Enlist­ing in the Orga­ni­za­tion of Ukrain­ian Nation­al­ists (OUN) at age twenty, he used his grow­ing influ­ence to steer an already-violent group in an even more extreme direc­tion. In 1933, he orga­nized an attack on the Soviet con­sul in Lviv, which only man­aged to kill an office sec­re­tary. A year later, he directed the assas­si­na­tion of the Pol­ish min­is­ter of the inte­rior. He ordered the exe­cu­tion of a pair of alleged inform­ers and was respon­si­ble for other deaths as well as the OUN took to rob­bing banks, post offices, police sta­tions, and pri­vate house­holds in search of funds.

What sent Ban­dera off in such a vio­lent direc­tion? Rossolinski-Liebe’s mas­sive new study takes us through the times and the pol­i­tics that cap­tured Bandera’s imag­i­na­tion. Gali­cia had been part of Austro-Hungary prior to the war. But whereas the Polish-controlled west­ern half was incor­po­rated into the newly estab­lished Repub­lic of Poland in 1918, the Ukrainian-dominated east­ern por­tion, where Ban­dera was born in 1909, was not absorbed until 1921, fol­low­ing the Polish–Soviet War and a brief period of independence.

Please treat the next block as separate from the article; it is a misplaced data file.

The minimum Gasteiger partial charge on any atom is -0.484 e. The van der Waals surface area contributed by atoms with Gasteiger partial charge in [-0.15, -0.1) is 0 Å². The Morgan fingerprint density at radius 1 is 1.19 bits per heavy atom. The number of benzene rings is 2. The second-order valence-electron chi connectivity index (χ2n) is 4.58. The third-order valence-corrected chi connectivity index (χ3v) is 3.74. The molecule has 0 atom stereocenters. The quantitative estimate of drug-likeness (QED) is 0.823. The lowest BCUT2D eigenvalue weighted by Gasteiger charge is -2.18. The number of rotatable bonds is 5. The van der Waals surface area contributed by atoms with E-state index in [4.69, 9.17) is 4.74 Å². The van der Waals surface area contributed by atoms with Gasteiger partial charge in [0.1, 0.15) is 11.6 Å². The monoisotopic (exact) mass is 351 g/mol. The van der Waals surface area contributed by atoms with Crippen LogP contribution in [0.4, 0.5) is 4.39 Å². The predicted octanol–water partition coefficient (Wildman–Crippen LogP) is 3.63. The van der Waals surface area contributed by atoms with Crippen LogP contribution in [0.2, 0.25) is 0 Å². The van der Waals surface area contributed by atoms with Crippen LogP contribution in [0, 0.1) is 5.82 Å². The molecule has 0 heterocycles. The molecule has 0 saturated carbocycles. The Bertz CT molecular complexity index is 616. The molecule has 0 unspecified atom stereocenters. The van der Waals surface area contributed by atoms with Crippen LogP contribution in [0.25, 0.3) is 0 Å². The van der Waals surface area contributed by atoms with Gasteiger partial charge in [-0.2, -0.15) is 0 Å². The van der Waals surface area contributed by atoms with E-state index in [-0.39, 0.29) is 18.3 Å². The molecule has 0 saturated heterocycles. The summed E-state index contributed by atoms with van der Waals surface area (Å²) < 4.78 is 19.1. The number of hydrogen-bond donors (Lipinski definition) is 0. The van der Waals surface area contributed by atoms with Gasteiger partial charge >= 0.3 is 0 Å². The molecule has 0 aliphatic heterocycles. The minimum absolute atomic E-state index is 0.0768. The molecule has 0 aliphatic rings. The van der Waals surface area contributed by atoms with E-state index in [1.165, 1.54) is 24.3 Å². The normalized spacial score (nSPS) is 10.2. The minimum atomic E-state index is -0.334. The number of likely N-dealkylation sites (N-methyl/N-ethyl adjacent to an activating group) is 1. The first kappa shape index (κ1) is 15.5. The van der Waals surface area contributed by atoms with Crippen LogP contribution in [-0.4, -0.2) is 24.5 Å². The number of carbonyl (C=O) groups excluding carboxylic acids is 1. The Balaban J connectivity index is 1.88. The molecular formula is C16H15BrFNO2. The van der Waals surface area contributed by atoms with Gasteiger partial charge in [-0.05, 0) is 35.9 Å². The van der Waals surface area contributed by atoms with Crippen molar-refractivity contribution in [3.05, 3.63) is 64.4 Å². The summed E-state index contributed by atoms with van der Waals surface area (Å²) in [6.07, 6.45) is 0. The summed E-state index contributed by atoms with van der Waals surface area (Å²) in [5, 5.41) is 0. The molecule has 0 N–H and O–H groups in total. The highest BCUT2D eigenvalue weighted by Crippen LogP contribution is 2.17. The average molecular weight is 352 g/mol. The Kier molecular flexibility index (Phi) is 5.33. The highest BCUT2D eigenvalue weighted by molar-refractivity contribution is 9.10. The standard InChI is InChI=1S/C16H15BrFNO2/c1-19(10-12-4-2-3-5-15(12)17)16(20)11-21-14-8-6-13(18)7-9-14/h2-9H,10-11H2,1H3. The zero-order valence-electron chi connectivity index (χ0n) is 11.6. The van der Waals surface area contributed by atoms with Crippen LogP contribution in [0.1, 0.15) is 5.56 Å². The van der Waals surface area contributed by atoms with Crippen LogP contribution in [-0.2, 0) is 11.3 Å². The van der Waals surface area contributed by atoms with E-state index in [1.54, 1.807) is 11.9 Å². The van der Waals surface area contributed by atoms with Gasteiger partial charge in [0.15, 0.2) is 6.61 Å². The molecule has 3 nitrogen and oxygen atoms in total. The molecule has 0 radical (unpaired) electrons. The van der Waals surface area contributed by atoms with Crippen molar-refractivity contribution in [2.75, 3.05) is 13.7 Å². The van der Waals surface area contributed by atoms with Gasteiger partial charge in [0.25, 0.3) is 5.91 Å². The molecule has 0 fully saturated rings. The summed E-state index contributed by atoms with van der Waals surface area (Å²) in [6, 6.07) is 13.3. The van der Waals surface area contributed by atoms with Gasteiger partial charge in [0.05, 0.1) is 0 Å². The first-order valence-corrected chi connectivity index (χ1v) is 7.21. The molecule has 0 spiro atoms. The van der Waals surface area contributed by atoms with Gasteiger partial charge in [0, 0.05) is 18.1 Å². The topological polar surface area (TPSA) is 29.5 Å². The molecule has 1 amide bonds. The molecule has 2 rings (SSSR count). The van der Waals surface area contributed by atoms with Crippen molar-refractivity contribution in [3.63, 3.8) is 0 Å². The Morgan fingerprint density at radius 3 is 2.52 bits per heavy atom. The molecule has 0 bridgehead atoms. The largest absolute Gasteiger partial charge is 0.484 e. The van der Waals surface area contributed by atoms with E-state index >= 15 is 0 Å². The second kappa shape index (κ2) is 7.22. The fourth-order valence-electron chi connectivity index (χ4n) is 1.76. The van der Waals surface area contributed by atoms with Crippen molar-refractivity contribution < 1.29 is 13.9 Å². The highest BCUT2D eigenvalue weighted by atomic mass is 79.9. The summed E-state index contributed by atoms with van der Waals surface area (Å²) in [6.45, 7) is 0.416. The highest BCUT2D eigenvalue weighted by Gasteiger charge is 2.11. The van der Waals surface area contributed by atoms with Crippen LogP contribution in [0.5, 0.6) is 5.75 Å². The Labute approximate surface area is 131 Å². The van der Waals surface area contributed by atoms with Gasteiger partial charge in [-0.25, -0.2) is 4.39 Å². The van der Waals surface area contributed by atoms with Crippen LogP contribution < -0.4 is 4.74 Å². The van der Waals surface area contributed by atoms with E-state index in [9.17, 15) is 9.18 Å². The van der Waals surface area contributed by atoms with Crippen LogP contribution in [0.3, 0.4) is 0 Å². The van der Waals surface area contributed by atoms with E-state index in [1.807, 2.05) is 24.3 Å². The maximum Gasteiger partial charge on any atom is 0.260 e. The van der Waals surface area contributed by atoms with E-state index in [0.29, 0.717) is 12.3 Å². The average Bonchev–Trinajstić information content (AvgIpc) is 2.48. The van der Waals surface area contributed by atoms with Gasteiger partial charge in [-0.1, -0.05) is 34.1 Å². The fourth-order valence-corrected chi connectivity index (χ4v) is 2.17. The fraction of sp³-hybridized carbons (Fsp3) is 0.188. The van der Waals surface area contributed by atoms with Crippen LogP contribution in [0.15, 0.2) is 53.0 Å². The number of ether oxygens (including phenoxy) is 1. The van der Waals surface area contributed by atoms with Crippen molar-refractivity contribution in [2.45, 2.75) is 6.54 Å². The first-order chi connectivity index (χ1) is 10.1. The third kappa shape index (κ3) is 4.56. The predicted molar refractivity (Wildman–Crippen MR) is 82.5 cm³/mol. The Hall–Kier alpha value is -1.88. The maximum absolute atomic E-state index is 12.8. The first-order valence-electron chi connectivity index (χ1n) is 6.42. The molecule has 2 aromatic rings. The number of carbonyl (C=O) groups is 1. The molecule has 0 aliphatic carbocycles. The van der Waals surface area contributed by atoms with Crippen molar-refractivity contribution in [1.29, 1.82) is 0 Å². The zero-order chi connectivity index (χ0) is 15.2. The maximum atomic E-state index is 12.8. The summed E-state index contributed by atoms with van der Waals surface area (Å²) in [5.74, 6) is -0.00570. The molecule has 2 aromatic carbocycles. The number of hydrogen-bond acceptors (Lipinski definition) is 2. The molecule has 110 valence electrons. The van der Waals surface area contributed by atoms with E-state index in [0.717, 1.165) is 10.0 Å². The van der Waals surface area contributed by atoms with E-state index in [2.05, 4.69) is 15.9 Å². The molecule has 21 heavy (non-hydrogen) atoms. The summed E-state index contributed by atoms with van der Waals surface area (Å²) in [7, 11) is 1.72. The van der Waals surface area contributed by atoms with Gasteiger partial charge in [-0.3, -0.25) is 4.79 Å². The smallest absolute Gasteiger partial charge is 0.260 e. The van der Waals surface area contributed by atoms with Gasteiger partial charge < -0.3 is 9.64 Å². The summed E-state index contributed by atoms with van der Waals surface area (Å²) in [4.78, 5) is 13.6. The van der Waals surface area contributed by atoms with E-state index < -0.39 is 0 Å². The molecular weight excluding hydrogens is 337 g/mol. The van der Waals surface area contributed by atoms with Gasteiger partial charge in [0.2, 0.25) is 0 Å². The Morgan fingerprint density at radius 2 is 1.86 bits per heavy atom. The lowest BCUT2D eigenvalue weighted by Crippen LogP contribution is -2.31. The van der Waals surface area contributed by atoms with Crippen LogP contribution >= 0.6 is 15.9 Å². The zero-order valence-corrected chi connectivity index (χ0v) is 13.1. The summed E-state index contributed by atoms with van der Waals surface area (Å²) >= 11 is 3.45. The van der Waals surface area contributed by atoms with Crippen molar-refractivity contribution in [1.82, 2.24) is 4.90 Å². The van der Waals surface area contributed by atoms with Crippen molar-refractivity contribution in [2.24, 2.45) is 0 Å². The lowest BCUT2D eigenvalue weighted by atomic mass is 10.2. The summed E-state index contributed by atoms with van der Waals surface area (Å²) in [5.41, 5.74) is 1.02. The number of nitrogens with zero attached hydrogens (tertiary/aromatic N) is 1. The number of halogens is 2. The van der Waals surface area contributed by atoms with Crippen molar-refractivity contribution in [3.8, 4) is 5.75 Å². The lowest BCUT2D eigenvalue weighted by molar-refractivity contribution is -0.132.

It was a poor fit from the start. Bit­ter at being deprived of a state of their own, Ukrain­ian nation­al­ists refused to rec­og­nize the takeover and, in 1922, responded with a cam­paign of arson attacks on some 2,200 Polish-owned farms. The gov­ern­ment in War­saw replied with repres­sion and cul­tural war­fare. It brought in Pol­ish farm­ers, many of them war vet­er­ans, to set­tle the dis­trict and rad­i­cally change the demo­graph­ics of the coun­try­side. It closed down Ukrain­ian schools and even tried to ban the term “Ukrain­ian,” insist­ing that stu­dents employ the some­what more vague “Ruthen­ian” instead.